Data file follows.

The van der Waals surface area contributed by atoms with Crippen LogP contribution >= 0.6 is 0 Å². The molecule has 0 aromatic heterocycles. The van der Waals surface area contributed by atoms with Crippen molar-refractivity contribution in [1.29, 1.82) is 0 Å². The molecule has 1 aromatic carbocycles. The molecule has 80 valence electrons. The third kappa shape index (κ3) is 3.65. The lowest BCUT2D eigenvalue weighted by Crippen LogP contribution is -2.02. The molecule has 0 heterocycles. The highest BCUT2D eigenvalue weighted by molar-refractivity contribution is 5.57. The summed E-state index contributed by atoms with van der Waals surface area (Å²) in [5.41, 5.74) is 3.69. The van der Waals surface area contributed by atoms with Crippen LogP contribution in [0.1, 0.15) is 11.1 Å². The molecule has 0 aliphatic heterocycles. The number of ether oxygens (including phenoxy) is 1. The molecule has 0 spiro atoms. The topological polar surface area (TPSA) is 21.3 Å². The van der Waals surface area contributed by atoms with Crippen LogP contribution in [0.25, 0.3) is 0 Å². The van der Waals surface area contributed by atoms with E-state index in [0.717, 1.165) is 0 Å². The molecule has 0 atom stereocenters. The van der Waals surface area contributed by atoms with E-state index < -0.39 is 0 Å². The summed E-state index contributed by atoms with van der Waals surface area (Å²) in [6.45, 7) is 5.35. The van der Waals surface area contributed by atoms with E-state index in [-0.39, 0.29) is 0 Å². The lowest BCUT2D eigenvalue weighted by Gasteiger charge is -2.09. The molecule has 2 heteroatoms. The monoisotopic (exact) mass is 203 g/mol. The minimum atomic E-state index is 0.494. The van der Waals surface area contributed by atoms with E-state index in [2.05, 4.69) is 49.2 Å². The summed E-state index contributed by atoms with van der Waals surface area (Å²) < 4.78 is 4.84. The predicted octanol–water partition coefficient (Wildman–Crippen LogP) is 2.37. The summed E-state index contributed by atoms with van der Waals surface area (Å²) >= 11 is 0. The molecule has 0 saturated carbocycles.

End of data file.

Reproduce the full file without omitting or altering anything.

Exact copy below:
The van der Waals surface area contributed by atoms with Crippen LogP contribution >= 0.6 is 0 Å². The molecule has 0 aromatic heterocycles. The van der Waals surface area contributed by atoms with Crippen molar-refractivity contribution in [1.29, 1.82) is 0 Å². The molecule has 1 aromatic carbocycles. The molecule has 80 valence electrons. The third kappa shape index (κ3) is 3.65. The lowest BCUT2D eigenvalue weighted by Crippen LogP contribution is -2.02. The molecule has 0 heterocycles. The highest BCUT2D eigenvalue weighted by molar-refractivity contribution is 5.57. The summed E-state index contributed by atoms with van der Waals surface area (Å²) in [5.41, 5.74) is 3.69. The van der Waals surface area contributed by atoms with Crippen LogP contribution in [0.1, 0.15) is 11.1 Å². The molecule has 0 aliphatic heterocycles. The number of ether oxygens (including phenoxy) is 1. The molecule has 0 spiro atoms. The topological polar surface area (TPSA) is 21.3 Å². The van der Waals surface area contributed by atoms with Crippen LogP contribution in [0.25, 0.3) is 0 Å². The van der Waals surface area contributed by atoms with E-state index in [0.717, 1.165) is 0 Å². The molecule has 0 atom stereocenters. The van der Waals surface area contributed by atoms with E-state index < -0.39 is 0 Å². The summed E-state index contributed by atoms with van der Waals surface area (Å²) in [6.45, 7) is 5.35. The van der Waals surface area contributed by atoms with E-state index in [-0.39, 0.29) is 0 Å². The lowest BCUT2D eigenvalue weighted by Gasteiger charge is -2.09. The molecule has 2 heteroatoms. The monoisotopic (exact) mass is 203 g/mol. The minimum atomic E-state index is 0.494. The van der Waals surface area contributed by atoms with E-state index in [2.05, 4.69) is 49.2 Å². The summed E-state index contributed by atoms with van der Waals surface area (Å²) < 4.78 is 4.84. The predicted octanol–water partition coefficient (Wildman–Crippen LogP) is 2.37. The summed E-state index contributed by atoms with van der Waals surface area (Å²) >= 11 is 0. The molecule has 0 saturated carbocycles.